show no serious religious conflicts. The concept used for this study is based on the cultural based contextual backgrounds of westerners existing within the construct of the Japanese host culture. While westerners arriving in Japan are most likely coming from a low context western culture (LCC), there seems to be some cases of personal history acting as a cushion, creating a better fit into the host culture than others (Hall 1976). The pre-exposed knowledge of similar philosophic and educational history creates a reliable environment to inhibit group cooperation with the individual. This cooperation is a building block of identity for the individual and simultaneously promotes successful group membership. Unlike churchgoers who have a religious doctrine forming their basis of interaction within church groups, westerners do not have many rules to guide them through the depths of the highly contextualized Japanese culture beyond the basic cultural no-nos everyone learns when first arriving in the country.
Nonetheless, even without knowing the extent of all the rules, having a culturally agreeable disposition espouses to the creation of a community connected identity.
While this research does not approach the topic of religion, it does try to show correlation with life satisfaction and organized and/or unorganized group membership. Affiliations with groups of similar interests and goals will most likely promote satisfaction and possibly extend into developing an identity, but these groups are not always associated with the host culture. If the groups are non-Japanese based groups, there is somewhat of a general disconnect from the host society. In the case of western foreigners they tend not to gather according to nationality, as their Asian or South American counterparts do. Language acts as a factor when joining non- Japanese groups (O’Keefe 2016).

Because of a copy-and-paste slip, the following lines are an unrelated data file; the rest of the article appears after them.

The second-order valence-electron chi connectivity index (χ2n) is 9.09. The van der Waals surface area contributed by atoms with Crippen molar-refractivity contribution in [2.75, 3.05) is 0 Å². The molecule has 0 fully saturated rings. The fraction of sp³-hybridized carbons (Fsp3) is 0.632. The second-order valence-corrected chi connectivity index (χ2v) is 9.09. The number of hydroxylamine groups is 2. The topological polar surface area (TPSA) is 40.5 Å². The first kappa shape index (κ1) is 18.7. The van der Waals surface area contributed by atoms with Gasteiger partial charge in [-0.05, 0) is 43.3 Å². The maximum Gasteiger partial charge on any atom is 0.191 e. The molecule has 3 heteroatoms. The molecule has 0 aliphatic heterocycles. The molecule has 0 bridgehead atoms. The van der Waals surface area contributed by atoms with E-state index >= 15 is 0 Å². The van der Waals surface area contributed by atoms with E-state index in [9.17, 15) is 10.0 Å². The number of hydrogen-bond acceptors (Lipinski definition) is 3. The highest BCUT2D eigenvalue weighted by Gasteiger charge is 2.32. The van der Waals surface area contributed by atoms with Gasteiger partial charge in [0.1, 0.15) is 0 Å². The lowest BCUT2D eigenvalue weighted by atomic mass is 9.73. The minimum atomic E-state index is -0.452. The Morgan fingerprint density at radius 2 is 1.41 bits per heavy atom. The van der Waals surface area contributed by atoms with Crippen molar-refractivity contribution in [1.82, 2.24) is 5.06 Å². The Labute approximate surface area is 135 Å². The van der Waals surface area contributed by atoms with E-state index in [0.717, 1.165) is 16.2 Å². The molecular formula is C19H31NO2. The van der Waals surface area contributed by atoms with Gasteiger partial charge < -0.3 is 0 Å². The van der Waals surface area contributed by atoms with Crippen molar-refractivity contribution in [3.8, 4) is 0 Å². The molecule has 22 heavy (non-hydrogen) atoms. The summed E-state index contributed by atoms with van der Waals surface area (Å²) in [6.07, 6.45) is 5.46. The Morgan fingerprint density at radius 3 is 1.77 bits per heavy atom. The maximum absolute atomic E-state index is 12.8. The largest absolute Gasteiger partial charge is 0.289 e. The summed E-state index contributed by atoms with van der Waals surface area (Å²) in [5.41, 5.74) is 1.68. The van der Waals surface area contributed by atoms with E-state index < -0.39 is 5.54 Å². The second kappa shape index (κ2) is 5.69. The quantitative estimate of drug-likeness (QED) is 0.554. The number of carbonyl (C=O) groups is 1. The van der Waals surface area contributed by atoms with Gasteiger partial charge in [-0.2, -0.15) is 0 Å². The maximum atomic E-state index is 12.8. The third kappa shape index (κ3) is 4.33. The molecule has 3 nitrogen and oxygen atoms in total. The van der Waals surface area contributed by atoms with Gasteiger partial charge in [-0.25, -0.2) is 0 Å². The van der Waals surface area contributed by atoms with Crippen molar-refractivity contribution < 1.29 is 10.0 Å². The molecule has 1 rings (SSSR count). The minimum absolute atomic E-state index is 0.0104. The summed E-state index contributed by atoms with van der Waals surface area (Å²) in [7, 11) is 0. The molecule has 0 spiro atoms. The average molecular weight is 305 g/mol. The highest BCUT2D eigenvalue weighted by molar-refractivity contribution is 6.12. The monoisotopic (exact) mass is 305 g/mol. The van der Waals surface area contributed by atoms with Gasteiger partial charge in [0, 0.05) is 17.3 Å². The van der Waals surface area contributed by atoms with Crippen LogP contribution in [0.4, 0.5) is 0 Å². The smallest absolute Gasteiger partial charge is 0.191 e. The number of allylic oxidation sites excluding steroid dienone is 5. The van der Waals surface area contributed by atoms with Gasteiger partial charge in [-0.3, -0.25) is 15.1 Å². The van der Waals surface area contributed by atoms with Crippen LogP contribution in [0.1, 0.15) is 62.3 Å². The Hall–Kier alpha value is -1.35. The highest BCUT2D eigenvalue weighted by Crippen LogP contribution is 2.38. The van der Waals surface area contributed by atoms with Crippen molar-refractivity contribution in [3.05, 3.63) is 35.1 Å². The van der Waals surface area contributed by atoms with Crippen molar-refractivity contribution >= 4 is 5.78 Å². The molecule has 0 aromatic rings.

Westerners who join Japanese groups to network or to study a traditional art form, such as the tea ceremony or martial arts, are also subject to more cultural experiences, which can enhance their connection to the host society. This may be considered “cultural appropriation,” a term which often has a negative connotation (Young and Brunk 2012), but only when a culture is appropriated by a member of another culture specifically individuals who are classified with
higher economic status and completely separated from the “other.” While this method of thought is common in many studies, there should be a distinction for LTWs of a country who wish to, on some level, integrate deeper into their adopted country. This split is often
experienced by certain groups of LTW. Those who masterfully balance between the two and feel no stressful restrictions on their movement would be considered the ideal.